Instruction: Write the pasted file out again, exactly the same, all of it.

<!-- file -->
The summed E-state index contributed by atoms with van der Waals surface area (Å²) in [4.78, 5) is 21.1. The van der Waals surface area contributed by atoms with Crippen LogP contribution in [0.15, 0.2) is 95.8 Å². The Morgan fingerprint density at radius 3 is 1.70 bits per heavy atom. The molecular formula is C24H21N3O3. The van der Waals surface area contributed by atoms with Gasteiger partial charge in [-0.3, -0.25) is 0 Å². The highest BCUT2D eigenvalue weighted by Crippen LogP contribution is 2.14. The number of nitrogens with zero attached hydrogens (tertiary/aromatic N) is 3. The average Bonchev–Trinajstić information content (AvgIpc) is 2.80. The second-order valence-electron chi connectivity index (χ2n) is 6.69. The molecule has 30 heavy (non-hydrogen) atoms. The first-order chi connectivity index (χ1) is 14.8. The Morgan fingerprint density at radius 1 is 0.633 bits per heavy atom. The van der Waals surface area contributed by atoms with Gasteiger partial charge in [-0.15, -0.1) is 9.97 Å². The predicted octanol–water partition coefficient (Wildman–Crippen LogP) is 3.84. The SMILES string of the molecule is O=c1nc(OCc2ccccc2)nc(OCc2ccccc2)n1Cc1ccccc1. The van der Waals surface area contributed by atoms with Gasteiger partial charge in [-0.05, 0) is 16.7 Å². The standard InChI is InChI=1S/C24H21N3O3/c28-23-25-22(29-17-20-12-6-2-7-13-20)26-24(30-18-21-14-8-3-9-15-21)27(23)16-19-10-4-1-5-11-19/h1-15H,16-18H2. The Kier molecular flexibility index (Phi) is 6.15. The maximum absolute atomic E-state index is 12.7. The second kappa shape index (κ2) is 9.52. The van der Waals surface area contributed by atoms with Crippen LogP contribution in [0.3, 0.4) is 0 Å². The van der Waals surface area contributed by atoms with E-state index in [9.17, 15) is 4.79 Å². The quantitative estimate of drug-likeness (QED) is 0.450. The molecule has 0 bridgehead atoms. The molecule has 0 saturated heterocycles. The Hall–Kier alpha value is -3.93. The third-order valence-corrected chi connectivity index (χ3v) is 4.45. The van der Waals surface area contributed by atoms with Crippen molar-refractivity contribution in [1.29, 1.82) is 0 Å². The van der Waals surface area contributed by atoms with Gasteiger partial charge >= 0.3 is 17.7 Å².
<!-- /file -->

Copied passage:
The summed E-state index contributed by atoms with van der Waals surface area (Å²) in [4.78, 5) is 21.1. The van der Waals surface area contributed by atoms with Crippen LogP contribution in [0.15, 0.2) is 95.8 Å². The Morgan fingerprint density at radius 3 is 1.70 bits per heavy atom. The molecular formula is C24H21N3O3. The van der Waals surface area contributed by atoms with Gasteiger partial charge in [-0.3, -0.25) is 0 Å². The highest BCUT2D eigenvalue weighted by Crippen LogP contribution is 2.14. The number of nitrogens with zero attached hydrogens (tertiary/aromatic N) is 3. The average Bonchev–Trinajstić information content (AvgIpc) is 2.80. The second-order valence-electron chi connectivity index (χ2n) is 6.69. The molecule has 30 heavy (non-hydrogen) atoms. The first-order chi connectivity index (χ1) is 14.8. The Morgan fingerprint density at radius 1 is 0.633 bits per heavy atom. The van der Waals surface area contributed by atoms with Gasteiger partial charge in [-0.15, -0.1) is 9.97 Å². The predicted octanol–water partition coefficient (Wildman–Crippen LogP) is 3.84. The SMILES string of the molecule is O=c1nc(OCc2ccccc2)nc(OCc2ccccc2)n1Cc1ccccc1. The van der Waals surface area contributed by atoms with Gasteiger partial charge in [-0.05, 0) is 16.7 Å². The standard InChI is InChI=1S/C24H21N3O3/c28-23-25-22(29-17-20-12-6-2-7-13-20)26-24(30-18-21-14-8-3-9-15-21)27(23)16-19-10-4-1-5-11-19/h1-15H,16-18H2. The Kier molecular flexibility index (Phi) is 6.15. The maximum absolute atomic E-state index is 12.7. The second kappa shape index (κ2) is 9.52. The van der Waals surface area contributed by atoms with Crippen LogP contribution in [0.3, 0.4) is 0 Å². The van der Waals surface area contributed by atoms with E-state index in [9.17, 15) is 4.79 Å². The quantitative estimate of drug-likeness (QED) is 0.450. The molecule has 0 bridgehead atoms. The molecule has 0 saturated heterocycles. The Hall–Kier alpha value is -3.93. The third-order valence-corrected chi connectivity index (χ3v) is 4.45. The van der Waals surface area contributed by atoms with Crippen molar-refractivity contribution in [1.29, 1.82) is 0 Å². The van der Waals surface area contributed by atoms with Gasteiger partial charge >= 0.3 is 17.7 Å².